Today is Fight Procrastination Day! I learned this from the latest APG (Association of Professional Genealogists) Quarterly, where Karen Gridley published a great article entitled “What Is Procrastination Costing You?”[1. Karen Gridley, “What Is Procrastination Costing You? Change with Productive Action,” APG Quarterly, 32 (September 2017), 25-29.]
Let me turn Karen’s question around–what is procrastination costing each one of us? Karen’s article mentions four generalized consequences: missed opportunities; high stress; loss of time, money, and energy; and decreased self-esteem.[2. Ibid., 25.] What are more specific consequences for genealogical work? In my opinion, the answer is, it depends on what we are putting off. Here are some areas where I’ve seen students and colleagues procrastinate. I myself, of course, hardly ever procrastinate. 🙂
Connecting with relatives
How many of us put off interviewing or recording or videotaping or collecting DNA from family members, especially the older ones? And how many of us wish we had done so when a family member passes or loses the capacity to share their memories, identify family photographs and heirlooms, or give consent to test their DNA? The consequence of procrastination in this area is pretty obvious–we lose the knowledge those family members carry, and it’s knowledge we won’t be able to glean from other sources, no matter how exhaustive our research is.
Obtaining missing records
Have you ever conducted research on an individual or family, then discovered that you had neglected to obtain one or more vital records, deeds, tax lists, or whatever? I have! Filling in the missing bits tends to remain on my “to do” list for long periods. It prevents me from completing what I consider to be reasonably exhaustive research (the first component of the Genealogical Proof Standard).[3. If you’re not familiar with the standard, you can find a brief synopsis at “The Genealogical Proof Standard,” Board for Certification of Genealogists (http://www.bcgcertification.org/resources/standard.html : accessed 6 September 2017).] Although I certainly can–and should–write up my findings and interim conclusions before I have all the evidence in hand, knowing that I am lacking evidence I know I need prevents me from feeling fully confident about my research results and enjoying the satisfaction of knowing my research is as complete as I can make it.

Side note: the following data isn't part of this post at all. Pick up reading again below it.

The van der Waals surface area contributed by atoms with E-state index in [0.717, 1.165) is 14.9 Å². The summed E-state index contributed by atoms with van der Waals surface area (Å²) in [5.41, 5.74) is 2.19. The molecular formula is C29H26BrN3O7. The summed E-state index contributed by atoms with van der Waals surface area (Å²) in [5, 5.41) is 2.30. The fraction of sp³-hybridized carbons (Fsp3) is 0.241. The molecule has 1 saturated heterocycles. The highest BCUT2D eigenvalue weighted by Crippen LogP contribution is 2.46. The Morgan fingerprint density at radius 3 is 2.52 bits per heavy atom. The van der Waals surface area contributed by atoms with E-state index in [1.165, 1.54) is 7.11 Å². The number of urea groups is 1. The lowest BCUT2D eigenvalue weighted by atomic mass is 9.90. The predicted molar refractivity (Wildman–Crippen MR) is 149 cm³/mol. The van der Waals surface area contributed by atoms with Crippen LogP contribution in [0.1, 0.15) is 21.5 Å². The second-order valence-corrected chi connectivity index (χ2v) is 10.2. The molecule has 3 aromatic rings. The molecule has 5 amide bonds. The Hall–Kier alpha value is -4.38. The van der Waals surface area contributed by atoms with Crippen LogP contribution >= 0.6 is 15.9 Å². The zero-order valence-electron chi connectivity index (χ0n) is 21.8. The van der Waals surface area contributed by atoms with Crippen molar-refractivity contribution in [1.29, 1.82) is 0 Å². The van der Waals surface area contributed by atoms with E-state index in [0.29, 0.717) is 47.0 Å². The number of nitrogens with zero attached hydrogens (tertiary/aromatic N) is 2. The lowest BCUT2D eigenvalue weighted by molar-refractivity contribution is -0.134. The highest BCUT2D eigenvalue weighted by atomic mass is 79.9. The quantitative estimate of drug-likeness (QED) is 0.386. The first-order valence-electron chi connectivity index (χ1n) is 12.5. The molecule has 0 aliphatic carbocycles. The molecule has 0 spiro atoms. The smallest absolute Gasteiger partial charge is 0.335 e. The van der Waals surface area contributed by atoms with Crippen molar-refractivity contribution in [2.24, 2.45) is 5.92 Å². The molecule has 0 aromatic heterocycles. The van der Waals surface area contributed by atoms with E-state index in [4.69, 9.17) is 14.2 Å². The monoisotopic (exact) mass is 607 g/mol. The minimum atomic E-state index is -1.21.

Filing and/or scanning
I know few genealogists who don’t have piles of documents in their offices! Somehow, filing and/or scanning is never as exciting as finding new documents. Having started in genealogy with a preference for paper, I am moving ever closer to a digital work environment. Documents that are “born digital” or acquired in digital form–downloaded from websites or obtained from repositories in digital format–are easy to incorporate into my digital files. It’s when I acquire materials on paper that piles accumulate. Typically incoming paper is marked with project names and source information and kept in a special bin, but it does tend to sit for periods of time until I get around to scanning. The consequence of this is clutter. I lose workspace. I lose storage space. I lose time: when I want to pick up the project to which the unscanned papers belong, I have to scan and file or dispose of the paper before I can move forward with analysis, correlation of evidence, and writing.
What are your areas of procrastination?
Please feel free to share your procrastination!